Betting conference tries to foresee future

Betting conference tries to foresee future

November 14, 2017 3:11 AM


A strong contingent of Nevada sports wagering and bookmaking leaders are set to appear today (Tuesday) at this week’s Sports Betting USA conference taking place in New York City.

Afterward, there might be a clearer picture of what might happen if single-team sports wagering is allowed to proliferate beyond Nevada. Generally, many observers believe sometime next year the U.S. Supreme Court will announce a ruling that removes the federal ban on sports wagering.

But just what will transpire if and when the proverbial flood gates open?

Clarion Gaming, the conference organizer, says it will present content geared toward both sports and gaming sectors, highlight the legal and legislative paths to the possible repeal of PASPA; discuss misconceptions around sports integrity; outline data monetization strategies, fan engagement opportunities and new revenue streams for the rights holders, and present routes to a regulated market for the operators wishing to offer single-team sports wagering in the U.S., should it become legal in states other than Nevada.

Many international betting companies have already bet millions of dollars on the eventuality of expanded sports wagering in this country.

Ewa Bakun, head of content for Clarion Gaming, said, “I have been monitoring the evolution of the sports betting discussion in the USA for the last two years waiting for the right moment to offer this conference to the market. As this issue has now become a mainstream one, largely due to the effort by the American Gaming Association and the shifting positions of the sports leagues, and as we’re starting to see operators actually invest to prepare for regulated sports betting through products that are legally viable.”

Among the Nevada sports information and wagering leaders expected to attend and/or participate in various panels are Benjie Cherniak, president, Don Best Sports; Art Manteris, VP race and sports operations, Station Casinos, Red Rock Resorts; Joe Asher, CEO, William Hill U.S.; Vic Salerno, president, U.S. Fantasy; Jay Rood, vice president of race and sports, MGM Resorts International; Ed Malinowski, director of race and sports, Stratosphere; and noted gaming attorney Tony Cabot, partner, Lewis Roca Rothgerber, Nevada.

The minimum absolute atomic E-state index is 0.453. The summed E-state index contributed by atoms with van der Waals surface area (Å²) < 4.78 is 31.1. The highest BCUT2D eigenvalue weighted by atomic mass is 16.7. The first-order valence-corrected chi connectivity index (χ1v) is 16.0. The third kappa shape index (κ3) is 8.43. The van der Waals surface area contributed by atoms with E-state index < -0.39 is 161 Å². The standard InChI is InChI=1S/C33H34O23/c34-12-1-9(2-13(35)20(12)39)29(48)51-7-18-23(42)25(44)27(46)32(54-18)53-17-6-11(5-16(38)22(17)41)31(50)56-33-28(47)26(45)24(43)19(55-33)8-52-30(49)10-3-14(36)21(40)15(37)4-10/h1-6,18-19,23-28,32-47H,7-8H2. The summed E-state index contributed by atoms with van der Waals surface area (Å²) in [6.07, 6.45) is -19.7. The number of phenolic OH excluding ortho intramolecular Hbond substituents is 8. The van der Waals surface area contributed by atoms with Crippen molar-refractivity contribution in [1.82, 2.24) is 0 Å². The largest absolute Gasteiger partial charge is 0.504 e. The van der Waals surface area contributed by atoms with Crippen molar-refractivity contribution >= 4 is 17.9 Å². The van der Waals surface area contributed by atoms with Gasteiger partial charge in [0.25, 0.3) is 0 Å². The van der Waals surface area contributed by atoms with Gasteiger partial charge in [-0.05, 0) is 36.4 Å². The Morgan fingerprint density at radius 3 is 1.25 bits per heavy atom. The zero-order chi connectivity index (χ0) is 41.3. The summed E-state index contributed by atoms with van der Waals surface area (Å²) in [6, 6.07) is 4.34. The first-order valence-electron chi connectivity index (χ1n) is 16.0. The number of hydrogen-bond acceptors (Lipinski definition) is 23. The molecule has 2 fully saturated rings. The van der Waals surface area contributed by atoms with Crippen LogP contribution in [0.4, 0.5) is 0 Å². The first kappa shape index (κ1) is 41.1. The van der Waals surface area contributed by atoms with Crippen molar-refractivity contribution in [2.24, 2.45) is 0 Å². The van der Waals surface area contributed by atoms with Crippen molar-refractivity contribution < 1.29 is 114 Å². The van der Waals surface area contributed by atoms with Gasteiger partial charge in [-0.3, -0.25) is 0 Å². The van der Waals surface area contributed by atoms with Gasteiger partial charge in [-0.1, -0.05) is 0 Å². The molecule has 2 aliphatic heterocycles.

The event brings together gaming operators including land-based casinos, tribes, licensed sportsbooks, both online and land-based from Nevada and the European markets, DFS operators, lawmakers, regulators and suppliers to discuss the path to legislation and routes to market.

Attendees will also hear a keynote address from Geoff Freeman, president and CEO, American Gaming Association. Other prominent gaming leaders expected to attend include Debbie Thundercloud, chief of staff, National Indian Gaming Association; Dennis Drazin, chairman, Monmouth Park and advisor to the New Jersey Thoroughbred Horsemen’s Association; and Kip Levin, CEO, Betfair (Paddy Power) U.S. & TVG.

Just last week, DraftKings CEO Jason Robins speculated his fantasy sports powerhouse might transition itself into a Las Vegas-sports wagering operation, should the practice become legal in the U.S.

The fact of the matter is hopeful sportsbook operators will have a legislative minefield to negotiate as each state develops its own law to govern sports wagering. As one major Las Vegas leader pointed out at the recent G2E gaming conference several weeks ago, sports betting is not as profitable as many think, noting a hold of five to ten percent is considered acceptable. That’s not a whole lot in the casino world.

How will each state handle an operator that wants to operate online only without any brick and mortar operation? If sports wagering doesn’t create any new jobs in a state, for instance, will an “online only” operation be licensed? To cover higher taxes, will the normal juice (vigorish) on a wager be raised to 20 cents on the dollar from Nevada’s standard dime? Will there be a crackdown on offshore operations when an inevitable price war over the cost of a bet ensues?

Indian gaming is a major force in three of the most populous gaming states, California, Florida and Connecticut, so operators there will need federal guidelines for sports wagering and may have to negotiate new compacts with state governments.

Will Nevada operators with well-known brand names be able to swoop into states where they already operate and start taking bets right away?

What will happen in Nevada? Will Super Bowl parties and the influx of youthful bettors for March Madness college basketball wagering become just a memory?

Will the bettors benefit from a price and/or rebate war spurred by competition among bet takers or will operators be granted a monopoly in a state after paying a stiff licensing fee? Will excessive taxes and government regulation pluck the sports wagering golden goose – as it has in horseracing – before it has a chance to grow and prosper?

The questions go on and on and hopefully this week’s Sports Betting USA conference will provide some clarity.

As a wise friend often points out and has been stated in this space previously: “We don’t know what we don’t know.”